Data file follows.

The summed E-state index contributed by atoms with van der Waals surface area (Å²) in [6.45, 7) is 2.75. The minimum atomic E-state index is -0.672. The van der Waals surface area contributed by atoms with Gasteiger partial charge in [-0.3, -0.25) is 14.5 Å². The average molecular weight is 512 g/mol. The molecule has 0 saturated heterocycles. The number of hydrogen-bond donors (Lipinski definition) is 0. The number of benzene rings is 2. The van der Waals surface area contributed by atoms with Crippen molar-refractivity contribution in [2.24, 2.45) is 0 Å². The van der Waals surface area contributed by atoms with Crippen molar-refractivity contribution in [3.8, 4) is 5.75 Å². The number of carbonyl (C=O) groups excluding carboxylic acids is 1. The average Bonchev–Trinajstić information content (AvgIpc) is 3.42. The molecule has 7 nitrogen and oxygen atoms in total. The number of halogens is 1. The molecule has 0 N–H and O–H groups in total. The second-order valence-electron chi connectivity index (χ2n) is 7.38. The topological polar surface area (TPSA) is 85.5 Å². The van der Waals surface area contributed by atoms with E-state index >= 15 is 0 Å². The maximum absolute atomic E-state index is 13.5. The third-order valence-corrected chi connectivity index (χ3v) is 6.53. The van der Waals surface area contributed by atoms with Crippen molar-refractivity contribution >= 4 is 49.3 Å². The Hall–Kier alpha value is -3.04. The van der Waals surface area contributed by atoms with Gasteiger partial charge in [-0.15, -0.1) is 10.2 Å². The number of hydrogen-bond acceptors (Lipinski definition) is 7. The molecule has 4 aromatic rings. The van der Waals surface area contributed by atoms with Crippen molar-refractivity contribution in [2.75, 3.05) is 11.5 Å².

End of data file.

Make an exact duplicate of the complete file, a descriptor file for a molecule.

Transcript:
The summed E-state index contributed by atoms with van der Waals surface area (Å²) in [6.45, 7) is 2.75. The minimum atomic E-state index is -0.672. The van der Waals surface area contributed by atoms with Gasteiger partial charge in [-0.3, -0.25) is 14.5 Å². The average molecular weight is 512 g/mol. The molecule has 0 saturated heterocycles. The number of hydrogen-bond donors (Lipinski definition) is 0. The number of benzene rings is 2. The van der Waals surface area contributed by atoms with Crippen molar-refractivity contribution in [2.24, 2.45) is 0 Å². The van der Waals surface area contributed by atoms with Crippen molar-refractivity contribution in [3.8, 4) is 5.75 Å². The number of carbonyl (C=O) groups excluding carboxylic acids is 1. The average Bonchev–Trinajstić information content (AvgIpc) is 3.42. The molecule has 7 nitrogen and oxygen atoms in total. The number of halogens is 1. The molecule has 0 N–H and O–H groups in total. The second-order valence-electron chi connectivity index (χ2n) is 7.38. The topological polar surface area (TPSA) is 85.5 Å². The van der Waals surface area contributed by atoms with E-state index >= 15 is 0 Å². The maximum absolute atomic E-state index is 13.5. The third-order valence-corrected chi connectivity index (χ3v) is 6.53. The van der Waals surface area contributed by atoms with Crippen molar-refractivity contribution >= 4 is 49.3 Å². The Hall–Kier alpha value is -3.04. The van der Waals surface area contributed by atoms with Gasteiger partial charge in [-0.15, -0.1) is 10.2 Å². The number of hydrogen-bond acceptors (Lipinski definition) is 7. The molecule has 4 aromatic rings. The van der Waals surface area contributed by atoms with Crippen molar-refractivity contribution in [2.75, 3.05) is 11.5 Å².